It's the feeling that there might be something on the other side of whatever it is that we are doing---something more than just the end of the task, the check on the list.  

And there is an electricity of sorts just below the surface of all of it---a reverent kind of hum that reminds us that there is something (one) coming, new beginnings on the horizon, a new thing just on the other side of what we perceive.  

We long for this.  All of us... long for this.  

If we open our eyes wide enough, listen intently enough... we can see and hear signs and symbols of this coming newness all around us.  

We can see it on the faces of children, excitedly riding their bikes to school in the chilly December air--filled with expectation of the weeks to come... 

We can see it in the mo…

Advent Teaches Us To Give Up Control

I was feeling frustrated yesterday.  There was a glitch in our mail system and I was unable to complete the task of getting the daily devotion for today sent out in the time frame I wanted it sent. 

I was not able to fix the problem myself, which means I had to rely on others to do it.  And I had to wait, which is one of the most maddening things for me.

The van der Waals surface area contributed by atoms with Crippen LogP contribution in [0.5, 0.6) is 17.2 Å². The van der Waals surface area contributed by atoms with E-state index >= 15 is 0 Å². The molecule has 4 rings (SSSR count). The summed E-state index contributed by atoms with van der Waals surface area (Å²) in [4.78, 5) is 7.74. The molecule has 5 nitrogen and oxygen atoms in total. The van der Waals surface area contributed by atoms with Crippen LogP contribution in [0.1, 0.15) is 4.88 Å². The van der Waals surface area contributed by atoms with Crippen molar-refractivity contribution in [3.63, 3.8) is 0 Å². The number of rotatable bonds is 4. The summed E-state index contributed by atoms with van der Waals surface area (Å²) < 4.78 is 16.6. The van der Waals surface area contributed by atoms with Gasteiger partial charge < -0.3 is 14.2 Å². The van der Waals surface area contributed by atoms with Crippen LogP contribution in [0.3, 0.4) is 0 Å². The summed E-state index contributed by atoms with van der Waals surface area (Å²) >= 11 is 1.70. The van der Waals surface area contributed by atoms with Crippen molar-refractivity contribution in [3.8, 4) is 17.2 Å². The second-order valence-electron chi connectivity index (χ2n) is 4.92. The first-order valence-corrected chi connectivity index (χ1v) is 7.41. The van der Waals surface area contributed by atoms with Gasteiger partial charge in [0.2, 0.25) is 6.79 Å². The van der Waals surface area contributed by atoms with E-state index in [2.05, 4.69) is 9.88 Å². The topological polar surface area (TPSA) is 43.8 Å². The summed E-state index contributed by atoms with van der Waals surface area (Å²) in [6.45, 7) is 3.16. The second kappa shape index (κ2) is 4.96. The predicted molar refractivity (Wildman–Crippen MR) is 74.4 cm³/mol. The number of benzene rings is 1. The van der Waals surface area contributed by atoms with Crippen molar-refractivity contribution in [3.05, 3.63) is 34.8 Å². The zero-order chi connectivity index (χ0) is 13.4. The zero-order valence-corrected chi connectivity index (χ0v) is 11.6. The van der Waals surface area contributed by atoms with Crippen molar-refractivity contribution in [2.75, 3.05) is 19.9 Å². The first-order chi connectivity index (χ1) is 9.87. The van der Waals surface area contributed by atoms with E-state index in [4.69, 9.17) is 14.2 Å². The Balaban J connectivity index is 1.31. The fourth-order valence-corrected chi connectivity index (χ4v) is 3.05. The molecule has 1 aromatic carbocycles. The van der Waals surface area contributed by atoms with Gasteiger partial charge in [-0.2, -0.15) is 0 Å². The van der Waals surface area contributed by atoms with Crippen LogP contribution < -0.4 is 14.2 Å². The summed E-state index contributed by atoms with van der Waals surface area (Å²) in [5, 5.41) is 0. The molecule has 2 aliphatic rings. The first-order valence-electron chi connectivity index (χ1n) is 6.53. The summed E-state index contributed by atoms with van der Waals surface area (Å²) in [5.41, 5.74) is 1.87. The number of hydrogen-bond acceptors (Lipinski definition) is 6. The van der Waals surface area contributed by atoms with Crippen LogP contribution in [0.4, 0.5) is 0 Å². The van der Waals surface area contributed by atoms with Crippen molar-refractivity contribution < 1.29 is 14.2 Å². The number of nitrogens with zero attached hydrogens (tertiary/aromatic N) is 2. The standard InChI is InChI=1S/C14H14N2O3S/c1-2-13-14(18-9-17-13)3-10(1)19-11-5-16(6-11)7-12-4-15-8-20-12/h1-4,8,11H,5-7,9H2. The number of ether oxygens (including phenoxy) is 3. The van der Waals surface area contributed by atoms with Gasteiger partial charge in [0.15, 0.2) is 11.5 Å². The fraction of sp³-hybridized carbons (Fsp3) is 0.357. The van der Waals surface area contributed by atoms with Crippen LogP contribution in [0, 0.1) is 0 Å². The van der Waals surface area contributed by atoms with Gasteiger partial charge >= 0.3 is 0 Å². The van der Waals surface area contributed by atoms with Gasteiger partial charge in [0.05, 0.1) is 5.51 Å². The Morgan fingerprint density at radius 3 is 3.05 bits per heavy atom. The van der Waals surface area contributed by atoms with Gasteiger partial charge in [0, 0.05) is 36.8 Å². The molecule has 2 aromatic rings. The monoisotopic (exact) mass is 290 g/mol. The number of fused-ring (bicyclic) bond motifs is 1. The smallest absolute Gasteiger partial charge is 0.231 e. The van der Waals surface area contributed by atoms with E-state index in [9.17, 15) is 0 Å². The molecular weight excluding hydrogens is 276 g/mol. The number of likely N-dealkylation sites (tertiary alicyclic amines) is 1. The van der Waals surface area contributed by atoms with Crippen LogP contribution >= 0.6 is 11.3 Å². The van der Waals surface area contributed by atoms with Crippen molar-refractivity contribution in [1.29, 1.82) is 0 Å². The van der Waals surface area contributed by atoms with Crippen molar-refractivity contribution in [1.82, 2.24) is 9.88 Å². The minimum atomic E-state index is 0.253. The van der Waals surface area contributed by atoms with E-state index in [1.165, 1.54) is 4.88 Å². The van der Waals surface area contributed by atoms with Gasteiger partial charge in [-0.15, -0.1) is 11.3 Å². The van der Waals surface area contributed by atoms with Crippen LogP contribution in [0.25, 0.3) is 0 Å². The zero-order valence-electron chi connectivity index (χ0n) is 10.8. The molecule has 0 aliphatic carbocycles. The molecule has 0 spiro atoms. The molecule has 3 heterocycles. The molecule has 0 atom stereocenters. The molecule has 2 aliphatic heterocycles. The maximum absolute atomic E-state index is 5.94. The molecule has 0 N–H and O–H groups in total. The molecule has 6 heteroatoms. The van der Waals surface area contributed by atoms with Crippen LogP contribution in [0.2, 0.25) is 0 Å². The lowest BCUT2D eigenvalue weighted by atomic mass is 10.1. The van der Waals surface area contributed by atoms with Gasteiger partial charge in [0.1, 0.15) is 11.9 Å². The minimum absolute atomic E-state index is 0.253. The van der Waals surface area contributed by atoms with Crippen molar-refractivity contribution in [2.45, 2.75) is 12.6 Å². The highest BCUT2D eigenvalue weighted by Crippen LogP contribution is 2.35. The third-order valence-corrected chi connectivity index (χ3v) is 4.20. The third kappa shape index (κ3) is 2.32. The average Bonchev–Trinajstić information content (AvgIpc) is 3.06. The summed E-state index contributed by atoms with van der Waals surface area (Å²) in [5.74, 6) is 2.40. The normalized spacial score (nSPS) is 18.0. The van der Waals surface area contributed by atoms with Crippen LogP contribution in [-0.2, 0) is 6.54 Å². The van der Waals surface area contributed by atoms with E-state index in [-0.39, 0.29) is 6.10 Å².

I can't stand being in that space--out of control, at the mercy of other people's schedules, in charge, but not really in charge.  I even figured out a plan going forward to avoid this particular thing from happening again, trying to prepare for every contingency.  

Whom am I kidding, though?   There will be other issues, other problems and obstacles.  I can't foresee them all, and I'm sure there will be a time in the near future when I'll be back here feeling this way once more.  

It's interesting to be feeling all of this during a season that is marked by expectation.  Advent reminds us that God's arrival i…

The Divine Is In The Details

There is a feeling that comes to me when I am putting up my Christmas lights. 

It finds its way through frustration that is born out of my inability to organize my lights from year to year, resulting in tangles, blown fuses, and broken bulbs.  It finds a path past my aching back as I twist in a hundred unfamiliar ways trying to string the lights just so.